Di Zanni E, Gradogna A, Scholz-Starke J, Boccaccio A (2017) Gain of function of TMEM16E/ANO5 scrambling activity caused by a mutation associated with gnathodiaphyseal dysplasia. Cell Mol Life Sci 75:1–14. Scholar
  12. 12.
    Suzuki J, Denning DP, Imanishi E, Horvitz HR, Nagata S (2013) Xk-related protein 8 and CED-8 promote phosphatidylserine exposure in apoptotic cells. Science 341(6144):403–406CrossRefGoogle Scholar
  13. 13.
    Suzuki J, Imanishi E, Nagata S (2016) Xkr8 phospholipid scrambling complex in apoptotic phosphatidylserine exposure. Proc Natl Acad Sci U S A 113(34):9509–9514CrossRefGoogle Scholar
  14. 14.
    Menon I, Huber T, Sanyal S, Banerjee S, Barré P, Canis S, Warren JD, Hwa J, Sakmar TP, Menon AK (2011) Opsin is a phospholipid flippase. Curr Biol 21(2):149–153. Scholar
  15. 15.
    Goren MA, Morizumi T, Menon I, Joseph JS, Dittman JS, Cherezov V, Stevens RC, Ernst OP, Menon AK (2014) Constitutive phospholipid scramblase activity of a G protein-coupled receptor. Nat Commun 5:5115. Scholar
  16. 16.
    Verchère A, Ou W-L, Ploier B, Morizumi T, Goren MA, Bütikofer P, Ernst OP, Khelashvili G, Menon AK (2017) Light-independent phospholipid scramblase activity of bacteriorhodopsin from Halobacterium salinarum. Sci Rep 7(1):9522–9522. Scholar
  17. 17.
    Kol MA, Van Laak ANC, Rijkers DTS, Antoinette Killian J, De Kroon AIPM, De Kruijff B (2003) Phospholipid flop induced by transmembrane peptides in model membranes is modulated by lipid composition. Biochemistry 42(1):231–237. Scholar
  18. 18.
    Mihajlovic M, Lazaridis T (2010) Antimicrobial peptides in Toroidal and cylindrical pores. Biochim Biophys Acta 1798(8):1485–1493. Scholar
  19. 19.
    Ohmann A, Li C-Y, Maffeo C, Al Nahas K, Baumann KN, Göpfrich K, Yoo J, Keyser UF, Aksimentiev A (2018) A synthetic enzyme built from DNA flips 10(7) lipids per second in biological membranes. Nat Commun 9(1):2426–2426. Scholar
  20. 20.
    Yu K, Whitlock JM, Lee K, Ea O, Yuan Cui Y, Hartzell HC (2015) Identification of a lipid scrambling domain in ANO6/TMEM16F. Elife 4:1–23. Scholar
  21. 21.
    Suzuki J, Imanishi E, Nagata S (2014) Exposure of phosphatidylserine by Xk-related protein family members during apoptosis. J Biol Chem 289(44):30257–30267CrossRefGoogle Scholar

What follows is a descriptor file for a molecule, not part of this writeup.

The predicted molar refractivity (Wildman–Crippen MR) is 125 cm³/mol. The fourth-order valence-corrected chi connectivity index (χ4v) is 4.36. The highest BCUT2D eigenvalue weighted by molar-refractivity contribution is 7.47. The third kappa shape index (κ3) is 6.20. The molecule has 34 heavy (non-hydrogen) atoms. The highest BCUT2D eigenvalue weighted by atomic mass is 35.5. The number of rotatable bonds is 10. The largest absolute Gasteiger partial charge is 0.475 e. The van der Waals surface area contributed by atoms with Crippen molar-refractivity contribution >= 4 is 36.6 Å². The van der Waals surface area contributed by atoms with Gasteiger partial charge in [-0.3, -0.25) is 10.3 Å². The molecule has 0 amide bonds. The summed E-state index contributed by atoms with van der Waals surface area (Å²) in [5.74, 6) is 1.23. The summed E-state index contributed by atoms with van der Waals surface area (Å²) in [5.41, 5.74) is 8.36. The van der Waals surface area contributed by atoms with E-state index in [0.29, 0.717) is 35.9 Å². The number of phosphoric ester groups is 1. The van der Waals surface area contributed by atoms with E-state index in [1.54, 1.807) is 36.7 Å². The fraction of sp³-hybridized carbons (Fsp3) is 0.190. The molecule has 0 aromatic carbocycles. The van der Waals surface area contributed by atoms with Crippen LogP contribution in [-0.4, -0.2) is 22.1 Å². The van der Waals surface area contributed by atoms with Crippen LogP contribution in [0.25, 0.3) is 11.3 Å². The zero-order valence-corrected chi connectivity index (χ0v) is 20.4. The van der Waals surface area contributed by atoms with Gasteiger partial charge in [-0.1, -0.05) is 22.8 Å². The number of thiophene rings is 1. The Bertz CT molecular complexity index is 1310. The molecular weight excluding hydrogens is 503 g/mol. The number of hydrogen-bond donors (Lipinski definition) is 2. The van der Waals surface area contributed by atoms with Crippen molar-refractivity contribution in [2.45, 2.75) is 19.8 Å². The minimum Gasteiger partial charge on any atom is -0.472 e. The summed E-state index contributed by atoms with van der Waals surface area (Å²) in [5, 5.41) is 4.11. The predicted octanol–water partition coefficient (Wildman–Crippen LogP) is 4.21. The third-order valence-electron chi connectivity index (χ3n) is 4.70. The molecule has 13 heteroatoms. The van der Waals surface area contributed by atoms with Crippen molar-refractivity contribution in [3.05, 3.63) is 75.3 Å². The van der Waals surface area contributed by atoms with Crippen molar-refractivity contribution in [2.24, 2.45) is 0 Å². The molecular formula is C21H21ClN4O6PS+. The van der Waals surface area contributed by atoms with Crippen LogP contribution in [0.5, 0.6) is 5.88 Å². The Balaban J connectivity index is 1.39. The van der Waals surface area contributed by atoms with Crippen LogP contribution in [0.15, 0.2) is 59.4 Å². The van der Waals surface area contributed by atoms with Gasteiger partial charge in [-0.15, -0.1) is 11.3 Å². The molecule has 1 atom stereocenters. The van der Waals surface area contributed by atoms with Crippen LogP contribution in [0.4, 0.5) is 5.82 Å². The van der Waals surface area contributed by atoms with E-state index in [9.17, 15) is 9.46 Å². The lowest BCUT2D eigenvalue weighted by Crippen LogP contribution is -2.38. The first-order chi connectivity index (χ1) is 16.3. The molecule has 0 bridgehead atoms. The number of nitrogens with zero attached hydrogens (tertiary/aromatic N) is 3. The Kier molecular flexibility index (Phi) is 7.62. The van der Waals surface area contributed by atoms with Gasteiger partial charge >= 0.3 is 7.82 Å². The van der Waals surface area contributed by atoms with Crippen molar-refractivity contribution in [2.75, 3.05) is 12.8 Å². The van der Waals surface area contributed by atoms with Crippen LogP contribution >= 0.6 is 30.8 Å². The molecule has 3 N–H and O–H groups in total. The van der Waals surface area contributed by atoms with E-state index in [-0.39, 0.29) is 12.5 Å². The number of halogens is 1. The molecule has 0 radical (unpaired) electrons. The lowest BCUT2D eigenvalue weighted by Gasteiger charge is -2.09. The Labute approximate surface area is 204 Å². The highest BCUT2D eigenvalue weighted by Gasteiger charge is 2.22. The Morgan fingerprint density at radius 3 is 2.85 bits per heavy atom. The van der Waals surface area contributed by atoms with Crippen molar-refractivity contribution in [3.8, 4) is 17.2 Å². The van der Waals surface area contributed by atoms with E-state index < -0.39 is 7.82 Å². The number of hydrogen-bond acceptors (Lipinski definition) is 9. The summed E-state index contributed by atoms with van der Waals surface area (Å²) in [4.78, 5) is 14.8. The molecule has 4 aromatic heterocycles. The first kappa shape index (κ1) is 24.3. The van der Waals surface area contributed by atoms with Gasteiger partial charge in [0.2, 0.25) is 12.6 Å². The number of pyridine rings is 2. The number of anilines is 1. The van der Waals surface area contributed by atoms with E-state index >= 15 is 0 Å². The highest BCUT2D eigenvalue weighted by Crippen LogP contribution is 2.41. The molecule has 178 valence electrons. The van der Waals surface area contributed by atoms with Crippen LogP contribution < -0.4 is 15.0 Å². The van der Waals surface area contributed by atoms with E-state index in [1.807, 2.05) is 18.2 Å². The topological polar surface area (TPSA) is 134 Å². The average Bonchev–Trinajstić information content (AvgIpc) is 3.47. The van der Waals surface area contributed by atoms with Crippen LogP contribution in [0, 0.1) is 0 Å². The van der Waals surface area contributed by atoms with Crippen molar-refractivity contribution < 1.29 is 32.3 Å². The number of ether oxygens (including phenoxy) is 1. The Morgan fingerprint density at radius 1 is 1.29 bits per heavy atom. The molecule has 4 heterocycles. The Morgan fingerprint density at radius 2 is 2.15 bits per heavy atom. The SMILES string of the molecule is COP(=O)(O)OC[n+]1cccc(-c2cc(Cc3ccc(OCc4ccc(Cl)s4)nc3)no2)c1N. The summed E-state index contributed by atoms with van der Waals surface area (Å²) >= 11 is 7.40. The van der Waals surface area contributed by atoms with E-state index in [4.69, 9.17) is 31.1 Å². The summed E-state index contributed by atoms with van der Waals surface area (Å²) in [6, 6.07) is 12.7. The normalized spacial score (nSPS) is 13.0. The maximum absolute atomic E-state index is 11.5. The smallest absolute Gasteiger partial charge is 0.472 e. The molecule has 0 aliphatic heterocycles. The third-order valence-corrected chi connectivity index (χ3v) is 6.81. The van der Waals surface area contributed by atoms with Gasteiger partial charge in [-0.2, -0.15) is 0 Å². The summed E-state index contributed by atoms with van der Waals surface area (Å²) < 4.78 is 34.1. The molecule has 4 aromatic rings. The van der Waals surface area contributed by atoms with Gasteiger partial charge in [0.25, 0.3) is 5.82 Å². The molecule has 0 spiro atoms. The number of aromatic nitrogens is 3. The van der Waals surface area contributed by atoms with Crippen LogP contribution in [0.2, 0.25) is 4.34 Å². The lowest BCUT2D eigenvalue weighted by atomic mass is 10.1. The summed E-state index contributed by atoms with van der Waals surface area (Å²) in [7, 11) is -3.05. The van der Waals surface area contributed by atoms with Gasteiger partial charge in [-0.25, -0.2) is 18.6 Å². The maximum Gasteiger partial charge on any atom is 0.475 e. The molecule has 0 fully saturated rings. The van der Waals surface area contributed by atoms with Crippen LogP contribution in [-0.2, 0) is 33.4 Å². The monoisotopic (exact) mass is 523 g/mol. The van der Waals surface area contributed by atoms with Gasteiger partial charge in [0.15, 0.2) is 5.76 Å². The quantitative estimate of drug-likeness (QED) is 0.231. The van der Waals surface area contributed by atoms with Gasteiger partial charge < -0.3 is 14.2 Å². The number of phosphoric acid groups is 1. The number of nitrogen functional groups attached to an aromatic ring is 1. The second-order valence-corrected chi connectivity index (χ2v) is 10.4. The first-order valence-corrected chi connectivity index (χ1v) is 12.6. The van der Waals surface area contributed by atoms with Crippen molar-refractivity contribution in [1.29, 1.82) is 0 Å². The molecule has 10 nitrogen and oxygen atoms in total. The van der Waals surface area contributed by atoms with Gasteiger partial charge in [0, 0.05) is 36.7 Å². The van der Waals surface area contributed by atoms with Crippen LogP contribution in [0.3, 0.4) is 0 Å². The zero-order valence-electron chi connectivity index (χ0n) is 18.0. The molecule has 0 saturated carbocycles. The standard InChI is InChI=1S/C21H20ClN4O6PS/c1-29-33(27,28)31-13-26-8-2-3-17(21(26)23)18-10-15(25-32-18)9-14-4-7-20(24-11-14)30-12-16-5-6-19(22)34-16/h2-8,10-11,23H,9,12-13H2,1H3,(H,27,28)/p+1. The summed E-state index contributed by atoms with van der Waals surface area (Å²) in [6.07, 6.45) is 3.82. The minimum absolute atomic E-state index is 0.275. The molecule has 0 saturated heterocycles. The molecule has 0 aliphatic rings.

22. 22.
    Yang H, Kim A, David T, Palmer D, Jin T, Tien J, Huang F, Cheng T, Coughlin SR, Jan YN, Jan LY (2012) TMEM16F forms a Ca(2+)-activated Cation Channel required for lipid scrambling in platelets during blood coagulation. Cell 151(1):111–122CrossRefGoogle Scholar
  23. 23.
    Malvezzi M, Andra KK, Pandey K, Lee B-C, Brown A, Iqbal R, Menon AK, Accardi A (2018) Out of the groove transport of lipids by TMEM16 and GPCR scramblases PNAS. doi:
  24. 24.
    Lee B-C, Khelashvili G, Falzone M, Menon AK, Weinstein H, Accardi A (2018) Gating mechanism of the extracellular entry to the lipid pathway in a TMEM16 scramblase. Nat Commun 9(1):3251. Scholar
  25. 25.
    Falzone ME, Rheinberger J, Lee B-C, Peyear T, Sasset L, Raczkowski AM, Eng ET, Di Lorenzo A, Andersen OS, Nimigean CM, Accardi A (2019) Structural basis of Ca2+-dependent activation and lipid transport by a TMEM16 scramblase. Elife 8:e43229. doi:
  26. 26.
    Andra KK, Dorsey S, Royer C, Menon AK (2018) Structural mapping of fluorescently-tagged, functional nhTMEM16 scramblase in a lipid bilayer. J Biol Chem 293:12248. Scholar
  27. 27.
    Marx U, Lassmann G, Holzhutter HG, Wustner D, Muller P, Hohlig A, Kubelt J, Herrmann A (2000) Rapid flip-flop of phospholipids in endoplasmic reticulum membranes studied by a stopped-flow approach. Biophys J 78(5):2628–2640. Scholar
  28. 28.
    Sanyal S, Frank CG, Menon AK (2008) Distinct flippases translocate glycerophospholipids and oligosaccharide diphosphate dolichols across the endoplasmic reticulum. Biochemistry 47:7937–7946CrossRefGoogle Scholar